DCBLD2 encodes discodin, CUB and LCCL domain-containing protein 2, a type-I transmembrane receptor that is involved in intracellular receptor signalling pathways and the regulation of cell growth. In this report, we describe a 5-year-old female who presented severe clinical features, including restrictive cardiomyopathy, developmental delay, spasticity and dysmorphic features. Trio-whole-exome sequencing and segregation analysis were performed to identify the genetic cause of the disease within the family. A novel homozygous nonsense variant in the DCBLD2 gene (c.80G > A, p.W27*) was identified as the most likely cause of the patient's phenotype. This nonsense variant falls in the extracellular N-terminus of DCBLD2 and thus might affect proper protein function of the transmembrane receptor. A number of in vitro investigations were performed on the proband's skin fibroblasts compared to normal fibroblasts, which allowed a comprehensive assessment resulting in the functional characterization of the identified DCBLD2 nonsense variant in different cellular processes. Our data propose a significant association between the identified variant and the observed reduction in cell proliferation, cell cycle progression, intracellular ROS, and Ca2 + levels, which would likely explain the phenotypic presentation of the patient as associated with lethal restrictive cardiomyopathy.

Abnormalities, Multiple/genetics , Cardiomyopathy, Restrictive/genetics , Codon, Nonsense , Developmental Disabilities/genetics , Genetic Predisposition to Disease , Homozygote , Membrane Proteins/genetics , Abnormalities, Multiple/diagnosis , Alleles , Calcium/metabolism , Cardiomyopathy, Restrictive/diagnosis , Cardiomyopathy, Restrictive/metabolism , Cell Cycle/genetics , Child, Preschool , Consanguinity , Developmental Disabilities/diagnosis , Developmental Disabilities/metabolism , Facies , Female , Genetic Association Studies/methods , Genome, Mitochondrial , Genomics/methods , Humans , Magnetic Resonance Angiography , Phenotype , Radiography, Thoracic , Reactive Oxygen Species/metabolism , Whole Exome Sequencing
Eur J Med Genet ; 64(7): 104246, 2021 Jul.
Article En | MEDLINE | ID: mdl-34020006

The Ritscher-Schinzel syndrome (RTSCS) is a rare condition with craniofacial, cardiac and fossa posterior abnormalities. RTSCS is subdivided into Ritscher-Schinzel syndrome 1 (RTSCS1) caused by pathogenic variants in coiled-coil domain-containing protein 22 (CCDC22), and Ritscher-Schinzel syndrome 2 (RTSCS2) caused by pathogenic variants in WASH complex subunit 5 (WASHC5). CCDC22 is inherited in an X-linked recessive manner while WASHC5 is inherited in an autosomal recessive manner. Only 17 individuals with a molecular diagnosis are reported. In the past, the diagnosis of RTSCS was solely based on the clinical findings, and minimal diagnostic criteria has been proposed for the syndrome: Cardiac malformations (other than isolated patent ductus arteriosis), fossa posterior malformations, and certain dysmorphic features. However, those criteria are not present in all patients. We aim to further delineate the spectrum of CDCC22 associated RTSCS and present a novel patient with epileptic encephalopathy due to a presumed disease causing CCDC22 missense variant inherited from a healthy mother and grandmother. An affected maternal uncle had passed away at the age of 12 months and was thus unavailable for genetic testing. The proband and the maternal uncle had the typical facial dysmorphism associated with RTSCS, and they closely resembled previously published RTSCS2 patients with a molecular diagnosis. This suggests that RTSCS1 and RTSCS2 patients have a similar facial gestalt. We also review the literature on RTSCS, we explore potential differences and similarities between CCDC22 and W ASHC5 associated RTSCS and discuss the minimal diagnostic criteria.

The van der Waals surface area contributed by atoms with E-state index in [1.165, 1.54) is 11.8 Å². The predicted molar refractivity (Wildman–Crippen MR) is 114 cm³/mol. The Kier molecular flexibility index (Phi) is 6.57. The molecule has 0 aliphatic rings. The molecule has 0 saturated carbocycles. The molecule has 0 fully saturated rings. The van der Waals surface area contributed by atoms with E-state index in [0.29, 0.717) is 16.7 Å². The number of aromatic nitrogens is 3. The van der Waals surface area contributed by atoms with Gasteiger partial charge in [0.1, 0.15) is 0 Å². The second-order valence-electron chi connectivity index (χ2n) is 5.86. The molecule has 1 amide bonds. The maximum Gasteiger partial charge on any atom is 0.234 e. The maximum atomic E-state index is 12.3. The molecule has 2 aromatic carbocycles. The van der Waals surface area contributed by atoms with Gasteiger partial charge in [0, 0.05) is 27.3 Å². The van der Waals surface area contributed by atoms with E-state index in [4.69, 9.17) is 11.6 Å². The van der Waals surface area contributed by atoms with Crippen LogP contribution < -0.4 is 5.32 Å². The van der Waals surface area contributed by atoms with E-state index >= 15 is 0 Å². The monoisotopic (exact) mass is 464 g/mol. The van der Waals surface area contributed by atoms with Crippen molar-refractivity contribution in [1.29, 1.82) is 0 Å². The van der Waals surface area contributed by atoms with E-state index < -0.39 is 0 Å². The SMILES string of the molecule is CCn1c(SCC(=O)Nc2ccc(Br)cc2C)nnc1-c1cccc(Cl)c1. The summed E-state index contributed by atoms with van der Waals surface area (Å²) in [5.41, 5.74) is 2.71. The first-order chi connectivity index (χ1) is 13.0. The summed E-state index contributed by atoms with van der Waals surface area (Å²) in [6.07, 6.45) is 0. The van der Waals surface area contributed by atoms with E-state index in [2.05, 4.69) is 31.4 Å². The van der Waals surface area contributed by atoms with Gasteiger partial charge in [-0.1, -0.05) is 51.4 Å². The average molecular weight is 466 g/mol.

Abnormalities, Multiple/genetics , Craniofacial Abnormalities/genetics , Dandy-Walker Syndrome/genetics , Heart Septal Defects, Atrial/genetics , Phenotype , Proteins/genetics , Abnormalities, Multiple/diagnosis , Adolescent , Craniofacial Abnormalities/diagnosis , Dandy-Walker Syndrome/diagnosis , Diagnosis, Differential , Heart Septal Defects, Atrial/diagnosis , Humans , Male , Mutation, Missense
Taiwan J Obstet Gynecol ; 60(3): 530-533, 2021 May.
Article En | MEDLINE | ID: mdl-33966742

OBJECTIVE: We present a novel homozygous splice site mutation in the PIGN gene identified by whole exome sequencing and explored the genotype-phenotype correlation. CASE REPORT: A healthy 32-year-old woman underwent an ultrasound at 13 + 5 weeks of gestation. The ultrasound revealed multiple anomalies again including cystic hygroma, omphalocele and a ventricular septal defect. The pregnancy was subsequently terminated, and whole exome sequencing revealed a novel homozygous splice site mutation in the PIGN gene c.963 G > A (p.Gln321Gln). The same variant was also detected by pedigree-based Sanger sequencing in both parents as heterozygous, while they had normal karyotypes. CONCLUSION: Our case report enhances the phenotype-genotype correlation associated with homozygous loss of function mutations in the PIGN gene.